There is an Antiphonal Choir riser; bronze Stations of the Cross; and an altar rail made of bronze with cararra marble altar. The High Altar Crucifix and Cathedra sit at the front with a pulpit showing the Saints Peter and Paul and Four Doctors of the Church, Saints Jerome, Gregory the Great, Ambrose, and Augustine.

A crypt below the Cathedral has 38 vaults.

Opening the St. Cecilia Cathedral School

Saint Cecilia School, 3869 Webster Street, North Omaha, Nebraska
Saint Cecilia’s School opened in 1907 at North 39th and Webster Streets.

Founded by Dominican, the St. Cecilia Cathedral School has variated and changed over the years.

The day after the cornerstone of the cathedral was laid, October 7, 1907, the new St. Cecilia School opened for students. Four nuns taught classes in four classrooms, and six students were in the first graduating eighth grade class in 1908.

According to the church, “for seventy-five years there was a Cathedral High School, which served as a diocesan high school for nearly 50 years.” It didn’t open until 1919, with the first graduating class in 1923.

The Monsignor Ernest Graham Building was opened in 1949-1950 school year. The expanded, and now only, school building opened in 1954. In the middle fifties to the early sixties the student population of both schools numbered 1,500.

St. Cecilia’s Cathedral Today

This is a 1933 postcard of St. Cecilia's Cathedral at night. Note the unfinished bell towers.
This is a 1933 postcard of St. Cecilia’s Cathedral at night. Note the unfinished bell towers.

Today, according to the City of Omaha Landmark Heritage Preservation Commission, St. Cecilia’s Cathedral is recognized as “a fine and exceptionally early example of the Spanish Renaissance Revival style.” When it was finished in 1959, St. Cecilia’s was one of the 10 largest cathedrals in the US. It has been widely acknowledged for its historical relevance. For instance, in January 1979 the National Parks Service listed it on the National Register of Historic Places, and in May 1979 it was designated as an official Omaha Landmark.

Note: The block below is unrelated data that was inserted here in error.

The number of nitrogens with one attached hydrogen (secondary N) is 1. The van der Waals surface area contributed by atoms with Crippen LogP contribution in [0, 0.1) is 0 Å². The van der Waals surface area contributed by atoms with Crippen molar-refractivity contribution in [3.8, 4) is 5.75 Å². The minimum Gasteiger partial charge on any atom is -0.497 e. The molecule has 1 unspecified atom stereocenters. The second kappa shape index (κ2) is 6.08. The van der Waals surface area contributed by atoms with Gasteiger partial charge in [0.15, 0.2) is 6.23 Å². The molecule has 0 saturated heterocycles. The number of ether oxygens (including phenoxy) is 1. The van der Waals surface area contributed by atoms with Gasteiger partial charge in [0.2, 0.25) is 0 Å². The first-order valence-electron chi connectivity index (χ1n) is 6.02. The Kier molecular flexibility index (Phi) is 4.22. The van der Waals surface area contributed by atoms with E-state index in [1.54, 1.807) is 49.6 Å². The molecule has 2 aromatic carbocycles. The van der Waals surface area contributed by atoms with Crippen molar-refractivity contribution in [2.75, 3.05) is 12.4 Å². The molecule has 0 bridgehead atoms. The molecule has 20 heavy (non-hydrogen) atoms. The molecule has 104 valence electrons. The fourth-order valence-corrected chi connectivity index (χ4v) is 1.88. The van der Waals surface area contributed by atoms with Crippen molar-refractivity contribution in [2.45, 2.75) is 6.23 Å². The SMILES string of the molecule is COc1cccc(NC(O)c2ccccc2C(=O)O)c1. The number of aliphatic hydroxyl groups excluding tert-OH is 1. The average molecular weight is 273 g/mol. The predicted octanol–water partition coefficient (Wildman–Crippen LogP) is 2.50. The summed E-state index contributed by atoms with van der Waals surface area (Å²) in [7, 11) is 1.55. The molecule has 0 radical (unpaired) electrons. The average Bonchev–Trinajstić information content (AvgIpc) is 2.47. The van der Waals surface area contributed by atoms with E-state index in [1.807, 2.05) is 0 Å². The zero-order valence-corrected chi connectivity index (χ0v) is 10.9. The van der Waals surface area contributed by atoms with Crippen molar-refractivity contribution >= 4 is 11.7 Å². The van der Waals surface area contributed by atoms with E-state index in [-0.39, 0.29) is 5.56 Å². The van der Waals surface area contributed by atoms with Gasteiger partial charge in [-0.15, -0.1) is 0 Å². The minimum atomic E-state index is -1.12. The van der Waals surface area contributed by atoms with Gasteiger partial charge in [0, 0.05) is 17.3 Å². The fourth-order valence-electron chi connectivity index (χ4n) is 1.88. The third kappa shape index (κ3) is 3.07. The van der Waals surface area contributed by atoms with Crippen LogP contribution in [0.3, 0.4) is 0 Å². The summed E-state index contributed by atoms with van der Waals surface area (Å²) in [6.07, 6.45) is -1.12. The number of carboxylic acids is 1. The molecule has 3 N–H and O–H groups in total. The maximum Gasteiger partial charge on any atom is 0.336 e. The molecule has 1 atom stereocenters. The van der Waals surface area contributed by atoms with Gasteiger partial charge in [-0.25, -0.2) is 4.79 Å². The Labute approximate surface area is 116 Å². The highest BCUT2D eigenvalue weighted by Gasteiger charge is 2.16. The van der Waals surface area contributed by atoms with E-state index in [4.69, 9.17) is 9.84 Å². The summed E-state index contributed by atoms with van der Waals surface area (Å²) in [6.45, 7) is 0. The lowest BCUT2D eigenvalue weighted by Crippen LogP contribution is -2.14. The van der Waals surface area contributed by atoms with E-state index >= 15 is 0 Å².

The twin cupolas on its twin bell towers stand tall above the Gold Coast Historic District today, providing a beacon for the city more than a century after the building began construction. The area around the cathedral is filled with historical landmarks, including the Bemis Park Landmark Heritage District, the former Walnut Hill Reservoir, Prospect Hill Cemetery, and several notable historic neighborhoods including Walnut Hill, Clifton Hill, Orchard Hill, and Gifford Park. The historic Duchesne Academy and the former Nebraska School for the Deaf are close, too.

Today, mass is held regularly, the school operates in full force for students in pre-kindergarten through eighth grade, and the Saint Cecilia Cathedral Choir is a popular highlight of the parish. The Saint Cecilia Institute for Sacred Liturgy, Music, and the Arts is also very active, teaching more than twenty student and advanced musicians in organ, piano and other instruments annually. The Sheehan Museum of the Cultural Center is open at Cathedral throughout the week.

If you live in Omaha, go visit St. Cecilia Cathedral today. There are plenty of opportunities are available to the public to see the inside of the building all year around, and the parish makes tours available too. If you’re driving around North O, look up from where you’re at and appreciate those beautiful bell towers—because they are historic North Omaha architecture at it’s best!

Special thanks to Rev. Michael Gutgsell, pastor of St. Cecilia from 2005-2017, for his contributions to this article.

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Spanish Influenced Architecture in North Omaha, Nebraska
Spanish-influence architecture in North Omaha includes the St. Cecilia Cathedral and several other structures.
A 1920s birds eye view of the Gold Coast Historic District, looking northwest from 36th and Farnam Streets in Omaha, Nebraska. Note the unfinished St. Cecilia's Cathedral in the upper right hand corner; it took 54 years to complete construction.
A 1920s birds eye view of the Gold Coast Historic District, looking northwest from 36th and Farnam. Note the unfinished St. Cecilia’s Cathedral in the upper right hand corner; it took 54 years to complete construction. Pic courtesy of Durham Museum.